This week’s blog is written by Clay R., a Drummers alumni and a monthly blog correspondent. He writes about how Falconry is used in present times and how it is beneficial to both predator and prey.
Falconry is an ancient sport dating back thousands of years. Its origin is not definite but is believed to be in the Altai Mountains of Mongolia. It was first developed for acquiring food and clothing.
In the present Falconry is still used for food but it is also used for a different purpose, and that is conservation. Falconry is practiced around the world with the United Kingdom and the United States holding the majority of Falconers. There are many aspects of conversation within this great sport. Falconry benefits both the raptor and the prey. In the wild hawks and other raptors have a very tough time surviving. For example, red-tail hawks only have a 25% chance of surviving past their first year due to disease, starvation, predation, and accidents, and even if they make it past their first year they only have a 50% chance of surviving past 3. So Falconry is very beneficial for raptors. Falconry is also beneficial for prey species because it educates both predator and prey on survival and manages prey species by eliminating the weaker specimens from the population so the stronger, smarter animals remain in the population. It also prevents over population in the most natural way possible which prevents disease, starvation, and extreme habitat degradation.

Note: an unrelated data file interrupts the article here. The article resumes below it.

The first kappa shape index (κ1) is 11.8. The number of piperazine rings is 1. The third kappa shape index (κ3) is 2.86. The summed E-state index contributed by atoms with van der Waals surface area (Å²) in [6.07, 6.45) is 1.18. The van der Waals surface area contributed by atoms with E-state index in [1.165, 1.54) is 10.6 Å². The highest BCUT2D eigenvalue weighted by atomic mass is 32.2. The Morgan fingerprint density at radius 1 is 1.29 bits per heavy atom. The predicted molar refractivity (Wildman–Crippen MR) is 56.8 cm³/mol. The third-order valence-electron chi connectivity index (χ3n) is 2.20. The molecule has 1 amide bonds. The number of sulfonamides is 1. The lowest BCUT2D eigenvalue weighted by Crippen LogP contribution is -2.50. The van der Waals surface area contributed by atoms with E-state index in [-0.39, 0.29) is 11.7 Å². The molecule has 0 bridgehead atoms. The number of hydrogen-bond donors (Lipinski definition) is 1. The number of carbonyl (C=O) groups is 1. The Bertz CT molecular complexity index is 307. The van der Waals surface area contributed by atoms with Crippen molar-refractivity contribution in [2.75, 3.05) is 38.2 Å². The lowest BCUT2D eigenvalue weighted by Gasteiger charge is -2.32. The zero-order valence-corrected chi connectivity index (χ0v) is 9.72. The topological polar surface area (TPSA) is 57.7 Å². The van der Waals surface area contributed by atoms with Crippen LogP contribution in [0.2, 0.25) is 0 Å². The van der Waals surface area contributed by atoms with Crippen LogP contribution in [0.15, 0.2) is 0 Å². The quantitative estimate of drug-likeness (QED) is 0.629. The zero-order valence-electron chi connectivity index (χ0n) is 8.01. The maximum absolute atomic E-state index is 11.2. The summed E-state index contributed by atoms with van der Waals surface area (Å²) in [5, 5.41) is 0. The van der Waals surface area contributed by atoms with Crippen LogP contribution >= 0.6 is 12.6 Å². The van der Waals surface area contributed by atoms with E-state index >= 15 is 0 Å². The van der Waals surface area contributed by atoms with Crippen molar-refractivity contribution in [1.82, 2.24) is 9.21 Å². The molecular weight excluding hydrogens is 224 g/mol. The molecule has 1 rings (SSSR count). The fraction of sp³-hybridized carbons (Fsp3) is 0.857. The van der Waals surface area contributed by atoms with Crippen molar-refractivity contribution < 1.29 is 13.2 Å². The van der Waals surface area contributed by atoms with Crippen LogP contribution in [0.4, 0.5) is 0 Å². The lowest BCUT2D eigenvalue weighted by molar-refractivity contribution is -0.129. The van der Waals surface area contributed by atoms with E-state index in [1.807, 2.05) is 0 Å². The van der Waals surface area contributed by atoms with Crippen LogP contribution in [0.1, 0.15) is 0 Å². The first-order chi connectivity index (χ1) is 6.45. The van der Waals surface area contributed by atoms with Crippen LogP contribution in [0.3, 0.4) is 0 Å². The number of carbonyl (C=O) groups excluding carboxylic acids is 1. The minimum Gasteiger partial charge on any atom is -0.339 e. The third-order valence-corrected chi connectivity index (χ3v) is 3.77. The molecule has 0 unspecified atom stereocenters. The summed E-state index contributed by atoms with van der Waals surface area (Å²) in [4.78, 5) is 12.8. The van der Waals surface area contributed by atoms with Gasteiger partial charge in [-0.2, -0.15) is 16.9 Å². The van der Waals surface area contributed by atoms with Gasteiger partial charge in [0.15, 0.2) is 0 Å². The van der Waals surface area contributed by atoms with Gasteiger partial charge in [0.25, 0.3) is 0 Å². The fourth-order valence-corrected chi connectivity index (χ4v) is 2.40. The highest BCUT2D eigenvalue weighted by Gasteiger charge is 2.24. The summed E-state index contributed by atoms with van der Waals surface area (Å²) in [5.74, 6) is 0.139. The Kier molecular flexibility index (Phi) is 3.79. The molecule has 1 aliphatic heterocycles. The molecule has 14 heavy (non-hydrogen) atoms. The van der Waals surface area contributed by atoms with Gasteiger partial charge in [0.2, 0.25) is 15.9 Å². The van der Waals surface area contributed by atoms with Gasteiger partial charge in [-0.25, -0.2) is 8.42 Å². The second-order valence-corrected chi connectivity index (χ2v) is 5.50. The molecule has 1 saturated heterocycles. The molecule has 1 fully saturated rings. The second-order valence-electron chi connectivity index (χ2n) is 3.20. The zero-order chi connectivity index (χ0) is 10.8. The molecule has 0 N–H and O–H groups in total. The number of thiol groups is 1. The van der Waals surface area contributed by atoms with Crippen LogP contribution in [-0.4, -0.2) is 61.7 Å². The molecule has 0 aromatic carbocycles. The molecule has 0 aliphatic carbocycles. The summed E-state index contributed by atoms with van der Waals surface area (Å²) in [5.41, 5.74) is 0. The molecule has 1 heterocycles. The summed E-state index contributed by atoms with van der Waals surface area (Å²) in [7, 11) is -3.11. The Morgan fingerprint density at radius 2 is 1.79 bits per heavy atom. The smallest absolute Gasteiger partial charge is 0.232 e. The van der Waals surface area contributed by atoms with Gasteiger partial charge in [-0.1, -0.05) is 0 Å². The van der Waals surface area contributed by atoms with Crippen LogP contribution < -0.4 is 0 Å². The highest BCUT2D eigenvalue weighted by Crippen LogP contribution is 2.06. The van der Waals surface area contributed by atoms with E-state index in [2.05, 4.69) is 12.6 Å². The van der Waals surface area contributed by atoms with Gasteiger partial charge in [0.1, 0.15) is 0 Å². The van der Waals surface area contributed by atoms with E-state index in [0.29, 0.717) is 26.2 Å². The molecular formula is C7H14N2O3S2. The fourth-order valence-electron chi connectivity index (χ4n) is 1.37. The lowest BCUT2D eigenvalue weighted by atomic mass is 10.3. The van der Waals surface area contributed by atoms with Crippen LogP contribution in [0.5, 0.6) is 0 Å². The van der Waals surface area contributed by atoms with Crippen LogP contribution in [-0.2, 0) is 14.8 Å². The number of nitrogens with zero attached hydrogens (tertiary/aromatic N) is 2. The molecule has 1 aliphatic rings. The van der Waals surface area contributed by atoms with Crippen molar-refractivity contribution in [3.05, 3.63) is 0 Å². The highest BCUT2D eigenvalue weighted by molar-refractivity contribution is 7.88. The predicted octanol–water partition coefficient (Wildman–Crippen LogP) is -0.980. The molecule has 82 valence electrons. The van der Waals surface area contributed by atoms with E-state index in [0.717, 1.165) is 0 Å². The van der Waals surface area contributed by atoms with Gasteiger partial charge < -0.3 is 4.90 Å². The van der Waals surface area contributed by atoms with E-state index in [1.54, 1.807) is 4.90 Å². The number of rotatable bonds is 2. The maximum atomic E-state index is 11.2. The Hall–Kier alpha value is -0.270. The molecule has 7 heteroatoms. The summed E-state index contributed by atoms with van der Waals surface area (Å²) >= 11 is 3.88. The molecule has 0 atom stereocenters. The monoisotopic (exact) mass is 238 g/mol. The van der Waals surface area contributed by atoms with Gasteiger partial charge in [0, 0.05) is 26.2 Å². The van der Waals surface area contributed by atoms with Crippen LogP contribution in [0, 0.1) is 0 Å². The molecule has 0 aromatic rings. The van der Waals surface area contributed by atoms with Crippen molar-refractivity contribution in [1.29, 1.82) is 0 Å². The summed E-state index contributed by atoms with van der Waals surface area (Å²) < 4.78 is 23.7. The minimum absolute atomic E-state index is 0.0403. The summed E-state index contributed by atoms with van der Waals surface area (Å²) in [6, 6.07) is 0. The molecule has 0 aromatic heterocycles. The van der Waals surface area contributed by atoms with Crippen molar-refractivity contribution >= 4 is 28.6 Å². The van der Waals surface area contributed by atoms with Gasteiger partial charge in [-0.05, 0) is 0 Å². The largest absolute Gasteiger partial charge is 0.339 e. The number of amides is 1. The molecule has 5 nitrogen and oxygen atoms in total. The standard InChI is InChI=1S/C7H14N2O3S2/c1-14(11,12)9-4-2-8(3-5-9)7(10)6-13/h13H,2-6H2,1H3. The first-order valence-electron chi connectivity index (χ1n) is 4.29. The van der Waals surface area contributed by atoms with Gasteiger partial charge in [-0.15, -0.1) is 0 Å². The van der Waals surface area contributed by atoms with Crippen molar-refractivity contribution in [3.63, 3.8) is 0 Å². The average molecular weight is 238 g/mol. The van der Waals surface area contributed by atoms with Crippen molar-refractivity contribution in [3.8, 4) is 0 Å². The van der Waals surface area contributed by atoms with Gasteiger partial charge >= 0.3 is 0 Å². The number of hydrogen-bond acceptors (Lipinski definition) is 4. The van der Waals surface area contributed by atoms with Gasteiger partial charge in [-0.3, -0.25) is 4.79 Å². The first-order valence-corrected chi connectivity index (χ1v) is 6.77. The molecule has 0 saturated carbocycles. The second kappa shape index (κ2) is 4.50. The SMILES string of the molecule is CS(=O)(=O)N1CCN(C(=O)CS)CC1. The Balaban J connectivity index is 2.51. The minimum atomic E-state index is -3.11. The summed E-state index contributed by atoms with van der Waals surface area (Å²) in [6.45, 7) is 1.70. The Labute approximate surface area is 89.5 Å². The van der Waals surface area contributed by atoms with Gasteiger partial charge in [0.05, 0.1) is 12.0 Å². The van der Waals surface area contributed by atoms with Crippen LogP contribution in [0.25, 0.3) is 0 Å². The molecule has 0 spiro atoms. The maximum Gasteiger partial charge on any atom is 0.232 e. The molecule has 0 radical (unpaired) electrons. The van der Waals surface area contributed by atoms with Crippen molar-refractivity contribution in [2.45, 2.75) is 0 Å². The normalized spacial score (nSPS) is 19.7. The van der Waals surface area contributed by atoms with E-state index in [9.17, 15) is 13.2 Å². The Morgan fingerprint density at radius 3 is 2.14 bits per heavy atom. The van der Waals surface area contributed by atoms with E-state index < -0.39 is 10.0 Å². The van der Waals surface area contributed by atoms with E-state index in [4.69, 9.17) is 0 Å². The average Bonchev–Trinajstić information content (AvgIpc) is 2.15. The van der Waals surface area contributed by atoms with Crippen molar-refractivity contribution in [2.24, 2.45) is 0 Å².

In conclusion, Falconry is an excellent natural management tool that conserves and protects both small game and birds of prey. It is also an ancient sport that incorporates a great tradition into a fun, effective, and beneficial practice that represents a great management strategy.